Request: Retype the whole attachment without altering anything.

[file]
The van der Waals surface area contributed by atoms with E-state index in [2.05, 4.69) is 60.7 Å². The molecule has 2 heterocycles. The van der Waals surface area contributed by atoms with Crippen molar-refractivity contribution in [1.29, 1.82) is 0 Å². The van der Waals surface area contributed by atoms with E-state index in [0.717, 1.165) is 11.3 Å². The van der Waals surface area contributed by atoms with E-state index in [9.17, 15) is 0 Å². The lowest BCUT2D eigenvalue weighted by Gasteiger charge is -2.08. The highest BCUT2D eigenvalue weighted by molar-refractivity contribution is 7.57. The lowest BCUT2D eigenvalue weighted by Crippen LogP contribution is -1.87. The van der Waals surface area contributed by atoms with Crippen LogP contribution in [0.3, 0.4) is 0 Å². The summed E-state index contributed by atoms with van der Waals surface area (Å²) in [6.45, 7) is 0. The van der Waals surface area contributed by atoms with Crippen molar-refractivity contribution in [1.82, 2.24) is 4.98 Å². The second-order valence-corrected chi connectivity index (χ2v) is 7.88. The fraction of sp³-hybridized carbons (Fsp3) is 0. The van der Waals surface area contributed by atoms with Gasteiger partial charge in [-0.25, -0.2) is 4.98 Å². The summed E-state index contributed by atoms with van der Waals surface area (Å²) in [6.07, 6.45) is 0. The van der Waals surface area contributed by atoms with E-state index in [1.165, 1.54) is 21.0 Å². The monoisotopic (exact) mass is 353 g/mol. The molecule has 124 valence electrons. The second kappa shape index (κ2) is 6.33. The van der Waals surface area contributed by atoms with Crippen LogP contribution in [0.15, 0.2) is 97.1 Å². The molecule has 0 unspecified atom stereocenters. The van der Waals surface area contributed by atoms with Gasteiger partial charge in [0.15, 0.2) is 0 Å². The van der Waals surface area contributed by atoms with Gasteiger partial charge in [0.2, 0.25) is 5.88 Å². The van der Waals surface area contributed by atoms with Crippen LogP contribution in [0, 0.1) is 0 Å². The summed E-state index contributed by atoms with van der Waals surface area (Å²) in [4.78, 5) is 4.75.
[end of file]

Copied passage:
The van der Waals surface area contributed by atoms with E-state index in [2.05, 4.69) is 60.7 Å². The molecule has 2 heterocycles. The van der Waals surface area contributed by atoms with Crippen molar-refractivity contribution in [1.29, 1.82) is 0 Å². The van der Waals surface area contributed by atoms with E-state index in [0.717, 1.165) is 11.3 Å². The van der Waals surface area contributed by atoms with E-state index in [9.17, 15) is 0 Å². The lowest BCUT2D eigenvalue weighted by Gasteiger charge is -2.08. The highest BCUT2D eigenvalue weighted by molar-refractivity contribution is 7.57. The lowest BCUT2D eigenvalue weighted by Crippen LogP contribution is -1.87. The van der Waals surface area contributed by atoms with Crippen LogP contribution in [0.3, 0.4) is 0 Å². The summed E-state index contributed by atoms with van der Waals surface area (Å²) in [6.45, 7) is 0. The van der Waals surface area contributed by atoms with Crippen molar-refractivity contribution in [1.82, 2.24) is 4.98 Å². The second-order valence-corrected chi connectivity index (χ2v) is 7.88. The fraction of sp³-hybridized carbons (Fsp3) is 0. The van der Waals surface area contributed by atoms with Gasteiger partial charge in [-0.25, -0.2) is 4.98 Å². The summed E-state index contributed by atoms with van der Waals surface area (Å²) in [6.07, 6.45) is 0. The van der Waals surface area contributed by atoms with E-state index in [1.165, 1.54) is 21.0 Å². The monoisotopic (exact) mass is 353 g/mol. The molecule has 124 valence electrons. The second kappa shape index (κ2) is 6.33. The van der Waals surface area contributed by atoms with Crippen LogP contribution in [0.15, 0.2) is 97.1 Å². The molecule has 0 unspecified atom stereocenters. The van der Waals surface area contributed by atoms with Gasteiger partial charge in [0.15, 0.2) is 0 Å². The van der Waals surface area contributed by atoms with Gasteiger partial charge in [0.2, 0.25) is 5.88 Å². The van der Waals surface area contributed by atoms with Crippen LogP contribution in [0, 0.1) is 0 Å². The summed E-state index contributed by atoms with van der Waals surface area (Å²) in [4.78, 5) is 4.75.